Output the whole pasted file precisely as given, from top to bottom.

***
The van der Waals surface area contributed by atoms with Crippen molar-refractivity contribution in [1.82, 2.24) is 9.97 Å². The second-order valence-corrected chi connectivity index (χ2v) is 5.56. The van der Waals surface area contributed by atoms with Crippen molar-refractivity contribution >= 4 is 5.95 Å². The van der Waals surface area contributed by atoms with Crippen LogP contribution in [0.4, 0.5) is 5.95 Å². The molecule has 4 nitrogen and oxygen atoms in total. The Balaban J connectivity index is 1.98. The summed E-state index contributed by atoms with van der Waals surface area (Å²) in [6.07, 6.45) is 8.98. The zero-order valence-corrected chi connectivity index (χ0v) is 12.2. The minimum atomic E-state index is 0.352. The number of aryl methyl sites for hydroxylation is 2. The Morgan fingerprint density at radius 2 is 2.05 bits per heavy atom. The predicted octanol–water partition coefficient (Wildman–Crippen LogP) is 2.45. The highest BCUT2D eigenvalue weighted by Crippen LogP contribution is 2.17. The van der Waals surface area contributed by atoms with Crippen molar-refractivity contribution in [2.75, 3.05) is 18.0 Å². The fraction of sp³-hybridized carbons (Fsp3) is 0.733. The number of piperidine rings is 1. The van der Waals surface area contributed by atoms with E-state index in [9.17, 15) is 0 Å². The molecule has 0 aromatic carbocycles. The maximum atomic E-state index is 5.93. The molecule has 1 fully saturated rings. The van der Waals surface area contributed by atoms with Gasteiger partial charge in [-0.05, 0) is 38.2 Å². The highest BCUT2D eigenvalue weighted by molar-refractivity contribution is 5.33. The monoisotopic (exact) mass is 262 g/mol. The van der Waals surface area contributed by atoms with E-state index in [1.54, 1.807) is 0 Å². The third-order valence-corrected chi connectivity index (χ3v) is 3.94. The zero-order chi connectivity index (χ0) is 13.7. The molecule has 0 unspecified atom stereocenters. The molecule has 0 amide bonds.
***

The van der Waals surface area contributed by atoms with Crippen molar-refractivity contribution in [1.82, 2.24) is 9.97 Å². The second-order valence-corrected chi connectivity index (χ2v) is 5.56. The van der Waals surface area contributed by atoms with Crippen molar-refractivity contribution >= 4 is 5.95 Å². The van der Waals surface area contributed by atoms with Crippen LogP contribution in [0.4, 0.5) is 5.95 Å². The molecule has 4 nitrogen and oxygen atoms in total. The Balaban J connectivity index is 1.98. The summed E-state index contributed by atoms with van der Waals surface area (Å²) in [6.07, 6.45) is 8.98. The zero-order valence-corrected chi connectivity index (χ0v) is 12.2. The minimum atomic E-state index is 0.352. The number of aryl methyl sites for hydroxylation is 2. The Morgan fingerprint density at radius 2 is 2.05 bits per heavy atom. The predicted octanol–water partition coefficient (Wildman–Crippen LogP) is 2.45. The highest BCUT2D eigenvalue weighted by Crippen LogP contribution is 2.17. The van der Waals surface area contributed by atoms with Crippen molar-refractivity contribution in [2.75, 3.05) is 18.0 Å². The fraction of sp³-hybridized carbons (Fsp3) is 0.733. The number of piperidine rings is 1. The van der Waals surface area contributed by atoms with E-state index in [9.17, 15) is 0 Å². The molecule has 0 aromatic carbocycles. The maximum atomic E-state index is 5.93. The molecule has 1 fully saturated rings. The van der Waals surface area contributed by atoms with Gasteiger partial charge in [-0.05, 0) is 38.2 Å². The highest BCUT2D eigenvalue weighted by molar-refractivity contribution is 5.33. The monoisotopic (exact) mass is 262 g/mol. The van der Waals surface area contributed by atoms with E-state index in [1.54, 1.807) is 0 Å². The third-order valence-corrected chi connectivity index (χ3v) is 3.94. The zero-order chi connectivity index (χ0) is 13.7. The molecule has 0 unspecified atom stereocenters. The molecule has 0 amide bonds.